Wheaton College Norton, Massachusetts

Uncovering the truth about bullsh*@

Wheaton Professor Matthew GingoAssistant Professor of Psychology Matthew Gingo says he has always enjoyed “people watching” and trying to make sense of what they do. He’s particularly interested in understanding the ways in which people lie and deceive each other. The First-Year Seminar (FYS) he offered last fall for aspiring leaders—from potential senators to football coaches—gave him and his students the perfect opportunity to explore the use of deceptive tactics and to determine how to see through to the truth of what matters. The title in and of itself was enough to intrigue the Quarterly to want to know more—“Cognition in the Wild: The Psychology of Bullsh*t, and Other Deceptive Tactics for Future Senators and CEOs.”

Tell us about what you explored in your FYS.

The course was designed around the idea that with all the information and misinformation that we are inundated with on a daily basis, we need to become discerning consumers of information. And that with the right approach, we could see through the cloud of B.S. that seems to hover over some of our most important issues. We focused on examining deception in a systematic and psychological way. Who lies to whom about what? Why do we lie? What are the telltale signs? When do we think deception is warranted, and why? The students in the class were really motivated, which meant that we got to consider those questions from a number of perspectives—from Kant and Bok, to the most current empirical articles on micro-expressions and cultural subversion. It was pretty cool. [Read more...]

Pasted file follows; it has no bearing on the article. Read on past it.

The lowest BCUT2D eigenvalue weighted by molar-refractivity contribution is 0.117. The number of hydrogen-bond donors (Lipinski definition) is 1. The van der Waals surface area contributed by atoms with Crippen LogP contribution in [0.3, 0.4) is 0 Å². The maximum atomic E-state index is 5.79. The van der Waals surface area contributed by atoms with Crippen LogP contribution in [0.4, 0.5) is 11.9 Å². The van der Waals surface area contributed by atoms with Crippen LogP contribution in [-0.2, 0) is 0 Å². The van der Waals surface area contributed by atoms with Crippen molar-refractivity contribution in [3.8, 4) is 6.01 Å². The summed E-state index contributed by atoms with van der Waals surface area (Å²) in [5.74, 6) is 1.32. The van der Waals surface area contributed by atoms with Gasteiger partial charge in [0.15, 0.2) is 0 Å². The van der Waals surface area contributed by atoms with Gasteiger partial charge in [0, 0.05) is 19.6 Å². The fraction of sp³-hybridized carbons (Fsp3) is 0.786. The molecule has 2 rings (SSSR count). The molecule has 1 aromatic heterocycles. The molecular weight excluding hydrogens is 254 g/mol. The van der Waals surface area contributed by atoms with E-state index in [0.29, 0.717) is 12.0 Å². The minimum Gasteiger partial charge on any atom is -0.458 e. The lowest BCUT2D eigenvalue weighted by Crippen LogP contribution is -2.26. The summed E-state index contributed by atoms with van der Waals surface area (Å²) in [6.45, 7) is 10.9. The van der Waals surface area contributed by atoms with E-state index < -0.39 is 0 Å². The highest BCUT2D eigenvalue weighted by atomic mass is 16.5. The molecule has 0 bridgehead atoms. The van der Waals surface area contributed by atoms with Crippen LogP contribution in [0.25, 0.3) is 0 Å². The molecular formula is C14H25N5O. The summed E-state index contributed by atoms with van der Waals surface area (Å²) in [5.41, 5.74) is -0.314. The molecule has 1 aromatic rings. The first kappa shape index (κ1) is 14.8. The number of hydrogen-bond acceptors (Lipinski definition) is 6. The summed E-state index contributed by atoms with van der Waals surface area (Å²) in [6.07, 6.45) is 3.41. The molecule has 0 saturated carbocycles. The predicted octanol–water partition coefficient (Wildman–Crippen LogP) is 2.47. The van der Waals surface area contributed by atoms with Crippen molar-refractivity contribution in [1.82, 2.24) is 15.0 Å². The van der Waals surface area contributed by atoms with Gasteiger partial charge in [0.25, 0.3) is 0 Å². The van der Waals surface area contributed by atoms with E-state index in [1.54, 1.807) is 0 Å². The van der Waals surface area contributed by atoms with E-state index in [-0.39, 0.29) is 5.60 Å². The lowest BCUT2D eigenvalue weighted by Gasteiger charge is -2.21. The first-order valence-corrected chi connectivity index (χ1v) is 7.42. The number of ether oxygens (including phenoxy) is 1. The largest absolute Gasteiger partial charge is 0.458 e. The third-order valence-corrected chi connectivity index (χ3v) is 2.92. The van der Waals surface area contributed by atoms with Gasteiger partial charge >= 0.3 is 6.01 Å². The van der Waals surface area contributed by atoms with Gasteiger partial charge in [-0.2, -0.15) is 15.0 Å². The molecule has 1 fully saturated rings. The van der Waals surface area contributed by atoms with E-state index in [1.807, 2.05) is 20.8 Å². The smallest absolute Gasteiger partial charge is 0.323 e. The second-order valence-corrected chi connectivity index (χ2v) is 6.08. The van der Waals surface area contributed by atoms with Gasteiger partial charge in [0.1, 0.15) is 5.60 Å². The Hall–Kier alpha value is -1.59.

Professor and students examine epidemics

Karen McCormackIn 2014, the largest Ebola epidemic in history affected several countries in West Africa. Coincidentally, before the outbreak became a major media story, Associate Professor of Sociology Karen McCormack was already exploring health and crime epidemics in her First-Year Seminar (FYS) “Epidemics, Contagion and Inequality.” We talked to her about the course.

Tell us about the focus of your FYS and how the idea for it came about.

Over the past decade or so, many social scientists have used the techniques of epidemiology—the study of the determinants of health and the process and patterns of disease transmission—to learn about other social phenomena, like crime or even fashion trends. I’ve been fascinated by this attempt that parallels the work of sociologists to understand how contagion works, and how and why some people (as well as some neighborhoods, communities, and even states and countries) exhibit some degree of immunity from certain conditions. “Epidemics, Contagion and Inequality” allowed me to explore these patterns with students. [Read more...]

The how and why

Professor explores judicial decision-making

Wheaton Professor Stephen MathiasJudges constantly make important decisions: that is, after all, their job. But ever wonder how they arrive at that decision? Or why? For more than a decade, Associate Professor of Philosophy Stephen Mathis has been teaching a jurisprudence course called “How Judges Reason,” helping students decipher the many influences on judicial opinions. Every year, new cases filtering through the American legal system keep the curriculum fresh, and writer Abe Stein caught up with Professor Mathis to see how recent Supreme Court opinions on high-profile cases have impacted his course.

How do you incorporate contemporary legal cases into the curriculum? [Read more...]

Listen up: Professor exploring Jesus in pop music

Delvyn CaseAssistant Professor of Music Delvyn Case, a composer of classical music, is a scholar who is most interested in popular music—in particular the intersections of popular music and religion in America. This fall, he is teaching the First-Year Seminar “Rock of Ages: Images of Jesus in Popular Music,” which explores provocative questions about those intersections. With such an intriguing title, we, of course, just had to know more.
[Read more...]